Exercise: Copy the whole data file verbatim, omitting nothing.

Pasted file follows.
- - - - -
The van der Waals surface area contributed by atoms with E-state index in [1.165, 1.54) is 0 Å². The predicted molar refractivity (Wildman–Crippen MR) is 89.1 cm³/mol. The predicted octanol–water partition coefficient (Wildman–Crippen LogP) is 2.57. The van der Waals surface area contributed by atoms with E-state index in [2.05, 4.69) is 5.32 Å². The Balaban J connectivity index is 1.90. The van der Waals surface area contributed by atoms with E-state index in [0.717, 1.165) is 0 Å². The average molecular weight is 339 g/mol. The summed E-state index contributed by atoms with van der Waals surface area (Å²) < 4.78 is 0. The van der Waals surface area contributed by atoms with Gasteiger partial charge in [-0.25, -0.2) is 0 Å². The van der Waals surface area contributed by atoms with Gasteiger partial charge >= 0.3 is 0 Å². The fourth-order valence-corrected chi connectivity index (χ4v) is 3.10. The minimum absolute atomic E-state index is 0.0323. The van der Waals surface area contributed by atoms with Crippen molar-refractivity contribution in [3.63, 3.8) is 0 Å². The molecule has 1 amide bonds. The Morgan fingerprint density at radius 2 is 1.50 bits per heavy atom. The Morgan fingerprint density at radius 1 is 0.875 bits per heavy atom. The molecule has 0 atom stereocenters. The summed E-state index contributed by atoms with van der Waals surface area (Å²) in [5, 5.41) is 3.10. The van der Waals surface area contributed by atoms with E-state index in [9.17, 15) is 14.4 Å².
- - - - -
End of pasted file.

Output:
The van der Waals surface area contributed by atoms with E-state index in [1.165, 1.54) is 0 Å². The predicted molar refractivity (Wildman–Crippen MR) is 89.1 cm³/mol. The predicted octanol–water partition coefficient (Wildman–Crippen LogP) is 2.57. The van der Waals surface area contributed by atoms with E-state index in [2.05, 4.69) is 5.32 Å². The Balaban J connectivity index is 1.90. The van der Waals surface area contributed by atoms with E-state index in [0.717, 1.165) is 0 Å². The average molecular weight is 339 g/mol. The summed E-state index contributed by atoms with van der Waals surface area (Å²) < 4.78 is 0. The van der Waals surface area contributed by atoms with Gasteiger partial charge in [-0.25, -0.2) is 0 Å². The van der Waals surface area contributed by atoms with Gasteiger partial charge >= 0.3 is 0 Å². The fourth-order valence-corrected chi connectivity index (χ4v) is 3.10. The minimum absolute atomic E-state index is 0.0323. The van der Waals surface area contributed by atoms with Crippen molar-refractivity contribution in [3.63, 3.8) is 0 Å². The molecule has 1 amide bonds. The Morgan fingerprint density at radius 2 is 1.50 bits per heavy atom. The Morgan fingerprint density at radius 1 is 0.875 bits per heavy atom. The molecule has 0 atom stereocenters. The summed E-state index contributed by atoms with van der Waals surface area (Å²) in [5, 5.41) is 3.10. The van der Waals surface area contributed by atoms with E-state index in [9.17, 15) is 14.4 Å².